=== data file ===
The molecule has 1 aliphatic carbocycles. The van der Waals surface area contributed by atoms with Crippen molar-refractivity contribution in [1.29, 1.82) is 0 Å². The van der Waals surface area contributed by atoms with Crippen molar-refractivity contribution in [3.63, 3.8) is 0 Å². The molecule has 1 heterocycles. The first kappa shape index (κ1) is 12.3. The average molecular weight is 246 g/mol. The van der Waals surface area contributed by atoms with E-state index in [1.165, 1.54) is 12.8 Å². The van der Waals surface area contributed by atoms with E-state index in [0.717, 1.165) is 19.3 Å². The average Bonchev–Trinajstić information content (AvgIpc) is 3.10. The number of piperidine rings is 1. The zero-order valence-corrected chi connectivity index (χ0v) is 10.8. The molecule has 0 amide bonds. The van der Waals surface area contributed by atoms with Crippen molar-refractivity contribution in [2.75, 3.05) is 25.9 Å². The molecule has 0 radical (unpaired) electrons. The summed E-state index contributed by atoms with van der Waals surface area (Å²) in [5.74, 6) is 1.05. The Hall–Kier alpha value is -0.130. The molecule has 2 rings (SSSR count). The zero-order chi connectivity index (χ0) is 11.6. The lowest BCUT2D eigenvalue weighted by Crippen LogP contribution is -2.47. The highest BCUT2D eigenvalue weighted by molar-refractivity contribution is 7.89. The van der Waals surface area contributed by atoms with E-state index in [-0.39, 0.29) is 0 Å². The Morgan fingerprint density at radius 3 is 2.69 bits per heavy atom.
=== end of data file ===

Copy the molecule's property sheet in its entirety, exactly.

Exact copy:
The molecule has 1 aliphatic carbocycles. The van der Waals surface area contributed by atoms with Crippen molar-refractivity contribution in [1.29, 1.82) is 0 Å². The van der Waals surface area contributed by atoms with Crippen molar-refractivity contribution in [3.63, 3.8) is 0 Å². The molecule has 1 heterocycles. The first kappa shape index (κ1) is 12.3. The average molecular weight is 246 g/mol. The van der Waals surface area contributed by atoms with E-state index in [1.165, 1.54) is 12.8 Å². The van der Waals surface area contributed by atoms with E-state index in [0.717, 1.165) is 19.3 Å². The average Bonchev–Trinajstić information content (AvgIpc) is 3.10. The number of piperidine rings is 1. The zero-order valence-corrected chi connectivity index (χ0v) is 10.8. The molecule has 0 amide bonds. The van der Waals surface area contributed by atoms with Crippen molar-refractivity contribution in [2.75, 3.05) is 25.9 Å². The molecule has 0 radical (unpaired) electrons. The summed E-state index contributed by atoms with van der Waals surface area (Å²) in [5.74, 6) is 1.05. The Hall–Kier alpha value is -0.130. The molecule has 2 rings (SSSR count). The zero-order chi connectivity index (χ0) is 11.6. The lowest BCUT2D eigenvalue weighted by Crippen LogP contribution is -2.47. The highest BCUT2D eigenvalue weighted by molar-refractivity contribution is 7.89. The van der Waals surface area contributed by atoms with E-state index in [-0.39, 0.29) is 0 Å². The Morgan fingerprint density at radius 3 is 2.69 bits per heavy atom.